DRIVER’S SEAT: Hertz Arena in Estero, Florida, sheltered about 500 people more than a week after Hurricane Ian ravaged the area. (AP Photo)
Amway Center Sustains Water Damage
The worst of Hurricane Ian’s fury was felt in the Fort Myers area of Florida, where most of the more than 100 deaths occurred, but other parts of the state, including Orlando, were walloped with heavy rain, damaging winds and flooding as well.
The Category 4 hurricane hit the Gulf Coast region on Sept. 28 and caused a record $100 billion in damage to the state. More than 100 people died in Florida, the state’s deadliest storm in 90 years.
“We received historic rainfall and flooding,” said Allen Johnson, chief venues officer for the city of Orlando, which includes overseeing the Amway Center, home of the NBA Orlando Magic and Camping World Stadium. “Our governor called it a 500-year event.”
Johnson said the threat of flooding continued almost a week after the storm passed as rivers and lakes reached their crests, but the city hosted a sold-out Wisin & Yandel concert at Amway Center on Oct. 1 and another on Oct. 3, which was rescheduled from the previous Thursday, when Orlando was still in the throes of Ian.
“That had a no-show rate of a little less than 10%, which I was very impressed with,” Johnson said of the Oct. 1 show. The second show was strongly attended, though not a sellout.
Hertz Arena, about 100 miles south of Sarasota in Estero, Florida, is close to where Ian made landfall. The 7,200-seat, privately-owned facility, home to the ECHL Florida Everblades, served as an evacuation shelter prior to the hurricane coming ashore and a week after the storm the building housed 500 displaced people, according to local media.
The Everblades’ preseason games on Oct. 13 and 14 against the Orlando Solar Bears were canceled in favor of a single preseason game this week against the Solar Bears at Amway Center. Tickets are on sale for the team’s 25th anniversary season opener against the Jacksonville Icemen on Oct. 29, when the ECHL champion Everblades plan to hoist their second Kelly Cup banner.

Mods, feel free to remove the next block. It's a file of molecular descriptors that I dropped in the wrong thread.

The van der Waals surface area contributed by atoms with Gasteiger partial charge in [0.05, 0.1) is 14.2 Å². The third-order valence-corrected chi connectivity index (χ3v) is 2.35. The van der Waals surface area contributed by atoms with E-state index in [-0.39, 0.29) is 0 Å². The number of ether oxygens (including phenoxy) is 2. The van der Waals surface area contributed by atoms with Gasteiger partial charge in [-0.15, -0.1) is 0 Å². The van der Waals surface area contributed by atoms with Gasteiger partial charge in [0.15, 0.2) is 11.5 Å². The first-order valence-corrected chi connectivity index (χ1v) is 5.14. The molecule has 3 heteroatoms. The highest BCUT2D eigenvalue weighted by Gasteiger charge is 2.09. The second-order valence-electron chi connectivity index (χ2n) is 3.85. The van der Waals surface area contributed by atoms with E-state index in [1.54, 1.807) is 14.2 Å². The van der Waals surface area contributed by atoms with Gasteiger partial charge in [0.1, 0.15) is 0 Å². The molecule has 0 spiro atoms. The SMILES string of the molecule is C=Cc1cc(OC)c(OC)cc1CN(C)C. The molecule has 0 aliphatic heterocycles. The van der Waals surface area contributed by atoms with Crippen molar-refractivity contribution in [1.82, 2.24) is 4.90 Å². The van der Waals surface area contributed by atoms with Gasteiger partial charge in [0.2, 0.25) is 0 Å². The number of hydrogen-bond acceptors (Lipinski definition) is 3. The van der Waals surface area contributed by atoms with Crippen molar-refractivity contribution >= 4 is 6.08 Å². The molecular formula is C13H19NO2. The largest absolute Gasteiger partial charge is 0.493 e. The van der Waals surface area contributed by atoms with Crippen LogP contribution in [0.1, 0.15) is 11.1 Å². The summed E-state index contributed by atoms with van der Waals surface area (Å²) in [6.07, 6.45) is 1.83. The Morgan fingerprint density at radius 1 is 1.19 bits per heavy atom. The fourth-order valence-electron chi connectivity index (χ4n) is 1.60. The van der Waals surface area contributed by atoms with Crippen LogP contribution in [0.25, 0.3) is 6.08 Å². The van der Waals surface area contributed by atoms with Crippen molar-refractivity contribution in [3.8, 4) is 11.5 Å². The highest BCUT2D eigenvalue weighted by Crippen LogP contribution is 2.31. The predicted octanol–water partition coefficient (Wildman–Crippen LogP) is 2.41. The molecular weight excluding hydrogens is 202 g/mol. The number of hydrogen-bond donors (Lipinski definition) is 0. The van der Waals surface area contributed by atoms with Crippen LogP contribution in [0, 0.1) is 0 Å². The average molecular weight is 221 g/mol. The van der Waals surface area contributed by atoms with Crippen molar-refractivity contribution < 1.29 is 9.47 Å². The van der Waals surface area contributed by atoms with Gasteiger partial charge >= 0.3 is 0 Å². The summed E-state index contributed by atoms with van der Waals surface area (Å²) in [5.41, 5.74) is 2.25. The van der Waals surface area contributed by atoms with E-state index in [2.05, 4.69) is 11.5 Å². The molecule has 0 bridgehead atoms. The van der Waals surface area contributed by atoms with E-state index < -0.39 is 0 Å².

The Everblades open their season against the Atlanta Gladiators on Oct. 21 and 22 at Gas South Arena in Duluth, Georgia.
Hertz Arena General Manager Scott Bryant said via email that the building remains in “shelter mode” and he was unable to comment on the venue’s preparations and response to Ian.
Everblades president and general manager Craig Brush told the News-Press of Fort Myers that the Red Cross is running the shelter at the arena. It opened as an evacuation shelter the day before Ian struck on Sept. 28, and will reportedly remain in service to the community for as long as it’s needed.
Some of the facility’s staffers remained on site for five to seven days, Brush told the newspaper.
Johnson said Orlando Venues staff are well-versed in storm preparation, with procedures and protocols laid out for securing the two main venues as well as Tinker Field, the Mennello Museum of American Art and the Harry P. Leu (Botanical) Gardens.
“Unfortunately, the gardens sustained the most damage, with 30-plus downed trees, which caused us to close the gardens to the public for tree and debris removal and securing the safety of walkways and the public areas,” Johnson said of the 50-acre facility, which was closed for a week after the hurricane struck.
Amway Center sustained water intrusion in its Disney Atrium, but the problem was fixed quickly and there was no long-term damage, Johnson said.
Other leaks resulted from “sideways water penetration; through the walls, not through the roof,” Johnson said.
“It’s one of those things you always try to be cognizant of in Florida when you build,” said Johnson, a born and raised Floridian. “We have to worry about leaks from the roof and the walls.”
When stormwater systems back up, which can also affect the facility’s wastewater plumbing, the water is literally coming from all directions, he said.
At Camping World Stadium, the mesh covers of the south end-zone video board speaker cluster blew away, as did some scrims around the stadium, Johnson said.
Orlando Venues is now preparing for its biggest annual event, Electric Daisy Carnival, the electronic music festival taking place Nov. 8-9 at Tinker Field.
“They use every square foot other than the stadium bowl itself,” Johnson said. “We had spent half a million dollars in the last three months to prepare the fields for this festival, including improved drainage. What we didn’t count on was a hurricane. Many of those areas we improved we now have to go back and at mitigate. It’s nothing compared to what Fort Myers and Sanibel received. Our hearts go out to our colleagues down there and our friends and family down there.”